On Being a Literary Citizen

When my friend Barbara Presnell invited me to The North Carolina Writers Conference on July 29-30 in Greensboro, I didn’t want to go. I was still wallowing in rejections. How could I hold my head up among an assembly of the state’s leading writers, editors, publishers, educators and literary professionals?

I forced myself to go, and all it took was a few conversations in the lobby to realize the struggle for acceptance and valid pay for valid work never ends, even among those accomplished writers with a vast body of work.

magsObserving the sessions was like running my fingers over a bas relief of “the writingest state.” I heard from those working to document the legacy (North Carolina Literary Map), showcasing the latest work of outstanding writers (magazines like Our State, Pinestraw, Salt and O Henry, and online journals like storySouth) and bringing writers out of isolation to write in community (North Carolina Writers Network). I also heard about the gaps that need more work. For example, a panel of Andrea Selch, Kimberly Becker and Krista Bremer spoke of their personal experiences in confronting discrimination due to sexual orientation, ethnicity and religion. Moderator Jaki Shelton Green challenged the gathering to “bring diversity to the room” by next year’s meeting in Rocky Mount in July 2017.

Even now, I can’t stop thinking about young Andrew Saulter of Unicorn Press, demonstrating how he can sit at a table in a coffee shop and mak20121206-113933e books by opening his metal artist’s box and drawing out a spool of linen thread, which he strings on a needle to weave through awl-poked holes of paper to hand-bind a chapbook of poetry. He does this, book by single book, until a stack of 400 are ready to sell. Looking at his simple tools – etching knife, steel ruler, bone folder, glue brush – made me more determined to return to Pine Level and be someone who ekes out a piece of literary landscape here.

That evening, amid testimonials and red velvet cake, Poet Betty Adcock was honored by her peers. The speakers – Jim Clark, Noel Crook, Al Maginnes – pointed out that for someone who never earned a college degree, she managed to garner major literary prizes 0806160947a_resizedand fellowships (including the Guggenheim), and mentor generations of rising writers as a resident writer, faculty member and visiting professor. Katherine Stripling Byer shared literary gossip, sidestepping a skinny dipping incident until Adcock brought it up herself. Noel helped her read her latest poem, soon to be in her seventh collection. Past honorees Ann Deagon, Ruth Moose and Bland Simpson were among those present; Adcock’s name joins a distinguished roster of honorees that includes Paul Green, Doris Betts, Reynolds Price, Fred Chappell, Shelby Stephenson and Margaret Maron.

I gleaned the book tables for take-home treasures, settling on Malaika King Albrecht’s Lessons In Forgetting, Jo Maeder’s When I Married My Mother and Good Country People: An Irregular Journal of The Cultures of Eastern North Carolina from the famous R.A. Fountain General Store. I also picked up an Anti-HB2 bumper sticker from Literary Lantern Press. (This ridiculous anti-tourism measure confronts me every time I volunteer at the Selma Visitor Center and have to tell a timid traveler, “yes, it’s okay to use the restrooms.”)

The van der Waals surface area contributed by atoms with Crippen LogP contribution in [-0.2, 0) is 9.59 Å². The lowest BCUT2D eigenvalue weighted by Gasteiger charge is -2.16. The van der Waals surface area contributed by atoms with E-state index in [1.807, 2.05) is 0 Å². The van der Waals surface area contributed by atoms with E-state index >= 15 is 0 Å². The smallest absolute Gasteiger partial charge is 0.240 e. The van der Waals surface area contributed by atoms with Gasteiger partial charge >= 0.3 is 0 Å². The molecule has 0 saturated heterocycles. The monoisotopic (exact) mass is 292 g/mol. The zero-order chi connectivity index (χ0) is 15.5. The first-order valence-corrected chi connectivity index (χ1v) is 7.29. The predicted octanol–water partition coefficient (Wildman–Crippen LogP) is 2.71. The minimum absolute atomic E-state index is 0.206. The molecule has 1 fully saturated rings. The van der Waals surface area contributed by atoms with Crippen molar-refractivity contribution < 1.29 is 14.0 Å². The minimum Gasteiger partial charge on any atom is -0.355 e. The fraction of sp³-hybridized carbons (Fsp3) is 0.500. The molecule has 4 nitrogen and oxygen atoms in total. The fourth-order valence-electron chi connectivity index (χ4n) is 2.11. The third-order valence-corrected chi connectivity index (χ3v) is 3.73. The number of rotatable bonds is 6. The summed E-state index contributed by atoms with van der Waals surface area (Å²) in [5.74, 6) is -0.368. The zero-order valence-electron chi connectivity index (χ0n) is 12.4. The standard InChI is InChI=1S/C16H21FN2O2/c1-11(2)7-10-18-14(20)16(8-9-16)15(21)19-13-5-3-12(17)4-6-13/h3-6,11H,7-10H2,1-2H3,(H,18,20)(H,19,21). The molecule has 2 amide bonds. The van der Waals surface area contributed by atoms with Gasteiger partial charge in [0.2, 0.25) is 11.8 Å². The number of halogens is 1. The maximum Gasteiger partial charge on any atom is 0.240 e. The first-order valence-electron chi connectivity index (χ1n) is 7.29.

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My best memory of the conference will be sneaking away to visit the UNC-G campus with Barbara, 40 years after we graduated. We found our dorms, the Quad, nearby Yum-Yum’s. The Holy Grail was the Presby House where we both took Fiction Writing 101 with Lloyd Kropp, and after graduation, where Barbara was married to her husband of almost 36 years, Bill Keesler. We skirted one-ways and dead ends to find it, a squat 1960s building dwarfed by high rises; now labeled the Graduate Welcome Center. We parked and walked the perimeter. “This is it,” she said. “This is where my wedding picture was taken.” We walked up the steps and cupped our hands against the window. There was the fireplace. There was a similar circle of chairs.

Jean hung up the pay phone in the dimly lit hall. The weight of her body wanted to pull her through the warped tile floor. “Papa’s dead,” she said, half to herself, and half to Mrs. Hobgood, her landlady, who stood in the doorway, clutching a blue chemise robe to her breasts.

Forty-plus years, and the anxiety of a 19-year-old, reading her work aloud for the first time burned the opening paragraph in my brain.

Now I’m back in Pine Level, toiling away at my computer as I have always done, published or not. I’ve marked my calendar for Sept. 18, when Barbara launches her latest book of poetry, Blue Star (Press 53, 2016), at the Lexington Public Library. I plan to be there, as she has been there for me, even when I whine and complain about not being published.

“I think you are doing the work you are supposed to do! That’s my new philosophy,” she said.

Thank you, Barbara, for inviting me to The North Carolina Writers Conference.